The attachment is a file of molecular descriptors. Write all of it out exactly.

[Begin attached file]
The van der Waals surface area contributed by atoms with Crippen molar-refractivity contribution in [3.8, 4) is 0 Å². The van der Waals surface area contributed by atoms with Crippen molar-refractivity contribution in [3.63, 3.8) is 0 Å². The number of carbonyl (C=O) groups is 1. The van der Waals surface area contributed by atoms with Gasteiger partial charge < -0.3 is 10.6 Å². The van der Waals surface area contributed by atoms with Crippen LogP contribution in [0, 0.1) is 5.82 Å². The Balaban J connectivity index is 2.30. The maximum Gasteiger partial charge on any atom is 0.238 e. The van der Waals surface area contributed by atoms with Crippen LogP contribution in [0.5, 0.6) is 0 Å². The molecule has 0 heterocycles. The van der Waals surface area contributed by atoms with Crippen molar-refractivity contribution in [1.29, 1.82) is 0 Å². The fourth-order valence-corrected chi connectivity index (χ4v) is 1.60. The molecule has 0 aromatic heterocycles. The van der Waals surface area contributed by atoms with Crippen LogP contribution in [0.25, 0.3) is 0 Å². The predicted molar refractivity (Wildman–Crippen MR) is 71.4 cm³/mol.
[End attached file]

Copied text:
The van der Waals surface area contributed by atoms with Crippen molar-refractivity contribution in [3.8, 4) is 0 Å². The van der Waals surface area contributed by atoms with Crippen molar-refractivity contribution in [3.63, 3.8) is 0 Å². The number of carbonyl (C=O) groups is 1. The van der Waals surface area contributed by atoms with Gasteiger partial charge < -0.3 is 10.6 Å². The van der Waals surface area contributed by atoms with Crippen LogP contribution in [0, 0.1) is 5.82 Å². The Balaban J connectivity index is 2.30. The maximum Gasteiger partial charge on any atom is 0.238 e. The van der Waals surface area contributed by atoms with Crippen LogP contribution in [0.5, 0.6) is 0 Å². The molecule has 0 heterocycles. The van der Waals surface area contributed by atoms with Crippen molar-refractivity contribution in [1.29, 1.82) is 0 Å². The fourth-order valence-corrected chi connectivity index (χ4v) is 1.60. The molecule has 0 aromatic heterocycles. The van der Waals surface area contributed by atoms with Crippen LogP contribution in [0.25, 0.3) is 0 Å². The predicted molar refractivity (Wildman–Crippen MR) is 71.4 cm³/mol.